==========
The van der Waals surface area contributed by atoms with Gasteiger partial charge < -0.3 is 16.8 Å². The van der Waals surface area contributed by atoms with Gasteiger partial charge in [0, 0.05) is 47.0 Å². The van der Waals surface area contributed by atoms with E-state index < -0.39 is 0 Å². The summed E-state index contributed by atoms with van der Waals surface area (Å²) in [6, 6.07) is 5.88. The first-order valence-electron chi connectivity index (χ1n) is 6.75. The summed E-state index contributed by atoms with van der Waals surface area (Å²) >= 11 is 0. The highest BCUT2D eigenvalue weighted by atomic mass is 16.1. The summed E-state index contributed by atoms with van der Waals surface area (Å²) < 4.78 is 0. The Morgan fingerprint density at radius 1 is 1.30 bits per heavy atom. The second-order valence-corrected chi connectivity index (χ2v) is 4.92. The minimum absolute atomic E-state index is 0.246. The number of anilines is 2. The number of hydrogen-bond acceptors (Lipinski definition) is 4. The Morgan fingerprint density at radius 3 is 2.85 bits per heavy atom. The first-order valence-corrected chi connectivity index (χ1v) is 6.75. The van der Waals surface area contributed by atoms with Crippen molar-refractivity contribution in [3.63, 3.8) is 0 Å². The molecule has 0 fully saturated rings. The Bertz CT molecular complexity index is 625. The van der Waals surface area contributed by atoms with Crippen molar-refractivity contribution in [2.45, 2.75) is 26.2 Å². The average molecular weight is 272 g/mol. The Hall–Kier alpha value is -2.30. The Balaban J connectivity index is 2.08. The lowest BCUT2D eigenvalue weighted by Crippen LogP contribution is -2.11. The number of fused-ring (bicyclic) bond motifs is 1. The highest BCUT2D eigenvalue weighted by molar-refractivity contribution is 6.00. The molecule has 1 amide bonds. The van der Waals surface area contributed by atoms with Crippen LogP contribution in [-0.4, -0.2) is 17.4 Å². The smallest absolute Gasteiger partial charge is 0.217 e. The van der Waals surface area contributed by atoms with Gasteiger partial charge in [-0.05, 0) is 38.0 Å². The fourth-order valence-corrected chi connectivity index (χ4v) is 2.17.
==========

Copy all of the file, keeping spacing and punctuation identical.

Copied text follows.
The van der Waals surface area contributed by atoms with Gasteiger partial charge < -0.3 is 16.8 Å². The van der Waals surface area contributed by atoms with Gasteiger partial charge in [0, 0.05) is 47.0 Å². The van der Waals surface area contributed by atoms with E-state index < -0.39 is 0 Å². The summed E-state index contributed by atoms with van der Waals surface area (Å²) in [6, 6.07) is 5.88. The first-order valence-electron chi connectivity index (χ1n) is 6.75. The summed E-state index contributed by atoms with van der Waals surface area (Å²) >= 11 is 0. The highest BCUT2D eigenvalue weighted by atomic mass is 16.1. The summed E-state index contributed by atoms with van der Waals surface area (Å²) < 4.78 is 0. The Morgan fingerprint density at radius 1 is 1.30 bits per heavy atom. The second-order valence-corrected chi connectivity index (χ2v) is 4.92. The minimum absolute atomic E-state index is 0.246. The number of anilines is 2. The number of hydrogen-bond acceptors (Lipinski definition) is 4. The Morgan fingerprint density at radius 3 is 2.85 bits per heavy atom. The first-order valence-corrected chi connectivity index (χ1v) is 6.75. The van der Waals surface area contributed by atoms with Crippen molar-refractivity contribution in [3.63, 3.8) is 0 Å². The molecule has 0 fully saturated rings. The Bertz CT molecular complexity index is 625. The van der Waals surface area contributed by atoms with Crippen molar-refractivity contribution in [2.45, 2.75) is 26.2 Å². The average molecular weight is 272 g/mol. The Hall–Kier alpha value is -2.30. The Balaban J connectivity index is 2.08. The lowest BCUT2D eigenvalue weighted by Crippen LogP contribution is -2.11. The number of fused-ring (bicyclic) bond motifs is 1. The highest BCUT2D eigenvalue weighted by molar-refractivity contribution is 6.00. The molecule has 1 amide bonds. The van der Waals surface area contributed by atoms with Crippen LogP contribution in [-0.4, -0.2) is 17.4 Å². The smallest absolute Gasteiger partial charge is 0.217 e. The van der Waals surface area contributed by atoms with Gasteiger partial charge in [-0.05, 0) is 38.0 Å². The fourth-order valence-corrected chi connectivity index (χ4v) is 2.17.